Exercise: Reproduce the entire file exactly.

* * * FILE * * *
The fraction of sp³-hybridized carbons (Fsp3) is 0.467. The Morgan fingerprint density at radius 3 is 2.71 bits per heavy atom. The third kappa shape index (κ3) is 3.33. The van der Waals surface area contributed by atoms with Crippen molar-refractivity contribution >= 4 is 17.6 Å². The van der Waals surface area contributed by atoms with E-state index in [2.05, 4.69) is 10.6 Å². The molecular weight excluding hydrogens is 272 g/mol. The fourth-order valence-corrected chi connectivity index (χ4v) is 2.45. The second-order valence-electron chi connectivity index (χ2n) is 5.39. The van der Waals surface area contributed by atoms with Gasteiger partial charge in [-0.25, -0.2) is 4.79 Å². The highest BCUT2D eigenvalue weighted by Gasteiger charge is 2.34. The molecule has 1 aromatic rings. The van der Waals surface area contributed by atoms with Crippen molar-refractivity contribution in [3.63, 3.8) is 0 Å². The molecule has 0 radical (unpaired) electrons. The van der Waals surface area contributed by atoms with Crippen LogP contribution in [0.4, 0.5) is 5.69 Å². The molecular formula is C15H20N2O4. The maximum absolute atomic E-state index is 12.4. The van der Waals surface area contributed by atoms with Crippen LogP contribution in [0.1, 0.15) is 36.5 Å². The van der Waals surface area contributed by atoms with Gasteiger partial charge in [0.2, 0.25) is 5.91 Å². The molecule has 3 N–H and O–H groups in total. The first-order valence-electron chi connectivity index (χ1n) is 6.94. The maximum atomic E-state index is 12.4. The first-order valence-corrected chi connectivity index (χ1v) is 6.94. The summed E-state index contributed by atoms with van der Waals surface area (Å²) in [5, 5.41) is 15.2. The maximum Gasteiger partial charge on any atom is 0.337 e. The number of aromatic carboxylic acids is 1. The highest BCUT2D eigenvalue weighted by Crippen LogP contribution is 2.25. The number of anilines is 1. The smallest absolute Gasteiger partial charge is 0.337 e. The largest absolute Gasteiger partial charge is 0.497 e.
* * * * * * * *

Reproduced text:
The fraction of sp³-hybridized carbons (Fsp3) is 0.467. The Morgan fingerprint density at radius 3 is 2.71 bits per heavy atom. The third kappa shape index (κ3) is 3.33. The van der Waals surface area contributed by atoms with Crippen molar-refractivity contribution >= 4 is 17.6 Å². The van der Waals surface area contributed by atoms with E-state index in [2.05, 4.69) is 10.6 Å². The molecular weight excluding hydrogens is 272 g/mol. The fourth-order valence-corrected chi connectivity index (χ4v) is 2.45. The second-order valence-electron chi connectivity index (χ2n) is 5.39. The van der Waals surface area contributed by atoms with Gasteiger partial charge in [-0.25, -0.2) is 4.79 Å². The highest BCUT2D eigenvalue weighted by Gasteiger charge is 2.34. The molecule has 1 aromatic rings. The van der Waals surface area contributed by atoms with Crippen molar-refractivity contribution in [3.63, 3.8) is 0 Å². The molecule has 0 radical (unpaired) electrons. The van der Waals surface area contributed by atoms with Crippen LogP contribution in [0.4, 0.5) is 5.69 Å². The molecular formula is C15H20N2O4. The maximum absolute atomic E-state index is 12.4. The van der Waals surface area contributed by atoms with Crippen LogP contribution in [0.1, 0.15) is 36.5 Å². The van der Waals surface area contributed by atoms with Gasteiger partial charge in [0.2, 0.25) is 5.91 Å². The molecule has 3 N–H and O–H groups in total. The first-order valence-electron chi connectivity index (χ1n) is 6.94. The maximum atomic E-state index is 12.4. The first-order valence-corrected chi connectivity index (χ1v) is 6.94. The summed E-state index contributed by atoms with van der Waals surface area (Å²) in [5, 5.41) is 15.2. The maximum Gasteiger partial charge on any atom is 0.337 e. The number of aromatic carboxylic acids is 1. The highest BCUT2D eigenvalue weighted by Crippen LogP contribution is 2.25. The number of anilines is 1. The smallest absolute Gasteiger partial charge is 0.337 e. The largest absolute Gasteiger partial charge is 0.497 e.